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Half of Apple’s Business Is at Risk – Forbes

When Apple CEO Tim Cook took the stage this September, nobody expected the shocking news he was about to deliver. He unveiled the new iPhone 11—the most advanced phone Apple has ever made.

But it was not the triple-lens camera and lustrous finishes that stole the show. It was the phone’s price tag.

For the first time ever, Apple cut its iPhone price. As I’ll explain, Apple made this move out of desperation, and it may well spell the end of Apple’s run as a dominant company.

Apple Is a Phone Company

Let’s get one thing straight. Apple is not a computer company anymore. Apple is a phone company.

Since it introduced the iPhone in 2007, Apple has sold 2.2 billion phones raking in over a trillion dollars in sales—more than any other phone maker in history. Meanwhile, Apple stock shot up over 2,037% and became the world’s largest publicly traded company.

iPhone Is Apple’s Golden Goose

Apple has earned a whopping $1.99 trillion since 2007. The thing is, more than half of it came from iPhone sales. iPhone is not only Apple’s best-selling product by far. It’s also the company’s most profitable product.

For every dollar an iPhone brings into the company, Apple earns $0.60–0.74, according to PhoneArena. Compare that to the MacBook Air—Apple’s most profitable notebook—which earns a mere $0.29 on the dollar.

If it weren’t for the iPhone, Apple wouldn’t be where it is today. Without the iPhone, Apple would be a mediocre computer company like Dell at best.

iPhone Sales Stalled Out

For years, iPhone revenues have sprinted higher at an exponential pace. But in 2015, Apple reached an inflection point. The growth of its iPhone sales has died out, as you can see below:

Last year, Apple sold 14 million fewer phones than it did three years ago. That’s not unusual, though.

When Apple unveiled the first iPhone, the smartphone was groundbreaking technology. The typical lifecycle of a groundbreaking technology looks like this: Sales skyrocket out of the gate, then flatten out as the market matures, and finally take an inevitable downturn.

Twelve years ago, only 120 million people had a cell phone. Today, over five billion people own a smartphone, according to IDC.

Apple Found a Way to Extend the iPhone Lifecycle

As I wrote earlier, Apple has found a masterful way to extend iPhone’s prime time. The company raised iPhone prices to offset slowing sales and keep its revenue figures growing.

Think about it, in 2010, you could buy a brand-new iPhone 4 for $599. In 2017, you would have had to fork over $849 for the iPhone 8 and $1,149 for the iPhone X, Apple’s most expensive phone.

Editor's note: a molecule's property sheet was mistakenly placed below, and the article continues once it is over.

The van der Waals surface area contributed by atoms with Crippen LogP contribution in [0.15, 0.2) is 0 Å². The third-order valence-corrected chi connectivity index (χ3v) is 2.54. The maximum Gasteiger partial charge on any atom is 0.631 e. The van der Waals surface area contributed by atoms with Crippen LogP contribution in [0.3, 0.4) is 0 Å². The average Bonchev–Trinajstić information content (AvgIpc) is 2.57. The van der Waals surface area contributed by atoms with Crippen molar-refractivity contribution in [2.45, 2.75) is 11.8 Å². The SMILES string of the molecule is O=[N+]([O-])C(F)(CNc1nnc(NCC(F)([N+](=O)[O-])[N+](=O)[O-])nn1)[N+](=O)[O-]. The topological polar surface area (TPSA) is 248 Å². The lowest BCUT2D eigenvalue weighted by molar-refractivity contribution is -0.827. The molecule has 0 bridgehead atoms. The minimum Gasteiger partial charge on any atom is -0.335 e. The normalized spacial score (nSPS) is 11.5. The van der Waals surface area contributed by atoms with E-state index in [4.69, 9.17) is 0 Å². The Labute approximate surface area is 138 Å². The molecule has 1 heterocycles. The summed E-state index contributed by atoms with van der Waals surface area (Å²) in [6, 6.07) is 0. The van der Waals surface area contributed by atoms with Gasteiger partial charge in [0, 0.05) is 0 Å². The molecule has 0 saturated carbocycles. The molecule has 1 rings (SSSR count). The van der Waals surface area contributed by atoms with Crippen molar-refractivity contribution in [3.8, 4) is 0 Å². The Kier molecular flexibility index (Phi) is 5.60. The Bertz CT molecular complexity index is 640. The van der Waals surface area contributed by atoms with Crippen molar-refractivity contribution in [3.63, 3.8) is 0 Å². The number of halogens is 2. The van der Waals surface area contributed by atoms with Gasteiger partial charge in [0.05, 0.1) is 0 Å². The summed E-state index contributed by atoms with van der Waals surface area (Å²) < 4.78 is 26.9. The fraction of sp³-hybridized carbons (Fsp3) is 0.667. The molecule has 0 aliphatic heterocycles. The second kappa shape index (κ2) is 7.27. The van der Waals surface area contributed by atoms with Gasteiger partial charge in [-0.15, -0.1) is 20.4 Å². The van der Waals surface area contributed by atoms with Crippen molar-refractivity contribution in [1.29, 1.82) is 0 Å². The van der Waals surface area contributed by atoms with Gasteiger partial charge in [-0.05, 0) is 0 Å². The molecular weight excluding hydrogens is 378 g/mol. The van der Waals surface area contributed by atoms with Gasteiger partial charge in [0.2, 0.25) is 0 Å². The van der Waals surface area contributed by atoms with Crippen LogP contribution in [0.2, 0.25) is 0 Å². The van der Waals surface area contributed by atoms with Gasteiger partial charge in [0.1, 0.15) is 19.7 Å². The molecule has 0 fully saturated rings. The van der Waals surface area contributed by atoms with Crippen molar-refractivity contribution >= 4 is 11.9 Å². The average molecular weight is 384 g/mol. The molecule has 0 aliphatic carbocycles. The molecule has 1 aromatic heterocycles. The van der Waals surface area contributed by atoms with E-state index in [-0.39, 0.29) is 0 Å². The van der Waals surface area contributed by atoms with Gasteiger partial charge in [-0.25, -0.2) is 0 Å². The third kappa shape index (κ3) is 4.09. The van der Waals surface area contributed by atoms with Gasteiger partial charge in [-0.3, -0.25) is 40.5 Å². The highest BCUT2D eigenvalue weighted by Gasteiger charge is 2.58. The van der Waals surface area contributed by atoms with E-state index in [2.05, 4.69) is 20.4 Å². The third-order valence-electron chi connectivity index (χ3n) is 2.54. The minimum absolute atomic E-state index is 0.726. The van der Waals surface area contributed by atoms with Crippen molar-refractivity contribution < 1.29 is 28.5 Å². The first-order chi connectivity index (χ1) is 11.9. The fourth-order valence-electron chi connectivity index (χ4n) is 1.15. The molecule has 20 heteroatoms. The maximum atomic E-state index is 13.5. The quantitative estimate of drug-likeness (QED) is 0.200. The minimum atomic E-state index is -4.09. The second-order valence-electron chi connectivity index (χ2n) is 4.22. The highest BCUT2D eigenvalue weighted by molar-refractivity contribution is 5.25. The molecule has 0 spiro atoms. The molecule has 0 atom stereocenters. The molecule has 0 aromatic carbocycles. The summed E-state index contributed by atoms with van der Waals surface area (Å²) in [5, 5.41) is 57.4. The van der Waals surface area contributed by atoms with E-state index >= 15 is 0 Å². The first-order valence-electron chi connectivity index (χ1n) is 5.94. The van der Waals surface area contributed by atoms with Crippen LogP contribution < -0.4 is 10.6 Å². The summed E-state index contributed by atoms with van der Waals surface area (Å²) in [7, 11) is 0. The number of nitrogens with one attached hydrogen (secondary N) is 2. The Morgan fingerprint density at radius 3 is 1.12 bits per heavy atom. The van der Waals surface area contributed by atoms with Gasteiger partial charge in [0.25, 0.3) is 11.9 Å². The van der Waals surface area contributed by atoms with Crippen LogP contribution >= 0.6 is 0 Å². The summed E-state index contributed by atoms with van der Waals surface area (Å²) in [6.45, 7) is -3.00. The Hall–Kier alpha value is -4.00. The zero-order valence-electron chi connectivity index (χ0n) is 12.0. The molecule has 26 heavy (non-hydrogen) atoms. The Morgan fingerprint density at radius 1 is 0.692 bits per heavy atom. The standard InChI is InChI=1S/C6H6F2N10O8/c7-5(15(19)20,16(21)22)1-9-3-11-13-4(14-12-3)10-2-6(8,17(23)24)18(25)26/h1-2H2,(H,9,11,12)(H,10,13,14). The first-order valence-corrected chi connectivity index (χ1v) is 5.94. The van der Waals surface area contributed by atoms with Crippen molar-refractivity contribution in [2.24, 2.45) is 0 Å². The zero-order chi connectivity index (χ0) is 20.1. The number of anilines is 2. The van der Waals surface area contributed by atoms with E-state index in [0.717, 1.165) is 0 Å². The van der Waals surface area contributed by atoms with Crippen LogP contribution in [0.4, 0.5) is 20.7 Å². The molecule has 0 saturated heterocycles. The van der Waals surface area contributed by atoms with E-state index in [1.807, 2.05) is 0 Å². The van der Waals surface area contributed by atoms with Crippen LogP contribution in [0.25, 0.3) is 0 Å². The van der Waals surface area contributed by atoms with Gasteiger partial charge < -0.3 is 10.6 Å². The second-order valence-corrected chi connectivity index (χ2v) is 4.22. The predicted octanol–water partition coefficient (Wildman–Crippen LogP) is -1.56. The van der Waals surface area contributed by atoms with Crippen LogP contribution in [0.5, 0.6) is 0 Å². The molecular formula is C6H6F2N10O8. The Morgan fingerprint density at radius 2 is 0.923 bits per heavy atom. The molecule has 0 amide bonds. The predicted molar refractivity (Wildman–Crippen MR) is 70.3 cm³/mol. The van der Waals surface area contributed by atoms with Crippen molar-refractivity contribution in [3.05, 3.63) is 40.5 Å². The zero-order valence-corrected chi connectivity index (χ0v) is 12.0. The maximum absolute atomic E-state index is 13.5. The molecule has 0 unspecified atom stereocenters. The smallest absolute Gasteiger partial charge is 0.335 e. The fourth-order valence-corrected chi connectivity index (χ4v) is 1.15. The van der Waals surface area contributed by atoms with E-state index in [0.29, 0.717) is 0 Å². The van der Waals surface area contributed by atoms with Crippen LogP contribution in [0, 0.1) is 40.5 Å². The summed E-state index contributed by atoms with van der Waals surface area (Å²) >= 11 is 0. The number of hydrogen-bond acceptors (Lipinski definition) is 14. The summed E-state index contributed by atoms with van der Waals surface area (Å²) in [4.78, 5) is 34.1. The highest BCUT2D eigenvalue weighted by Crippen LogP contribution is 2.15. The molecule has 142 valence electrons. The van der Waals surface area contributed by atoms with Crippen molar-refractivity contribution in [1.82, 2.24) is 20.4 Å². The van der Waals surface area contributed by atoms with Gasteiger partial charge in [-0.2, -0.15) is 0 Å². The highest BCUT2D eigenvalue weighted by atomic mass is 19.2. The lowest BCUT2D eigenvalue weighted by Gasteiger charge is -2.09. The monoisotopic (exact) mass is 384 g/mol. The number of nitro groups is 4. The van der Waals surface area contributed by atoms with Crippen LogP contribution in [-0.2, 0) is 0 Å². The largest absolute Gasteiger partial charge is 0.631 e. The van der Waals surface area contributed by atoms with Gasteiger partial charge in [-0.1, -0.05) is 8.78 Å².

The price hikes kept Apple’s growth engine alive… and for this reason, its revenues have gone on marching higher since 2011. But there was also another reason Apple was forced to hike its phone prices…

iPhones Are More Expensive for Apple, Too

Take a close look at the chart below. It shows how much it costs for Apple to make an iPhone…

With the exception of a few years, the cost of making an iPhone has been climbing higher since 2007. The first iPhone cost Apple just above $200 to make. Meanwhile, iPhone XS (the latest iPhone Apple reported on) costs double that.

Apple has always set records with its phone prices. But as you can see, it did it for a reason. It had to offset the ever-growing costs. And as I warned my readers before, it was just a matter of time before Apple had to pull back with its pricing. It didn’t take long.

iPhone Has a New Feature: Lower Prices

Last September, Apple unveiled iPhone XR, a less advanced and more affordable version of the iPhone X. It cost $749, a 35% drop from the iPhone X’s $1,145 price tag. But in truth, it was almost the same iPhone X, only disguised as a budget phone. It was basically an excuse for Apple to release a cheaper phone to get its sales figures back on track.

This year, Apple went a step further. It slashed the price of its full-fledged iPhone. The newly released iPhone 11 started at $699, a price point not seen since 2017.

Apple did it as a last resort to spur lackluster demand. But in doing so, it has signaled the beginning of the end of its lucrative iPhone business.

The End of Apple

See what’s happening? Not only is Apple selling fewer iPhones, it’s now earning much less on each one.

Recent financial reports show that iPhone revenues—which have been Apple’s lifeblood—are starting to sink. Last quarter, Apple earned 10% less from iPhones than it did during the same period last year. That’s a loss of about $20 billion!

Apple has never earned so little from iPhones, and all this will start showing up in Apple’s financial reports very soon.

Let me make it clear: half of Apple’s business is going off the rails, and there’s no turning back.

While Apple admits the demise of iPhone and is looking into new business directions, these things don’t happen overnight. Meanwhile, Apple’s money-making machine is grinding to a halt.

As I warned you earlier this year, Apple is a ticking time bomb. And for this reason, I’d recommend staying away from this stock.

Written with the assistance of Dainius Runkevičius.

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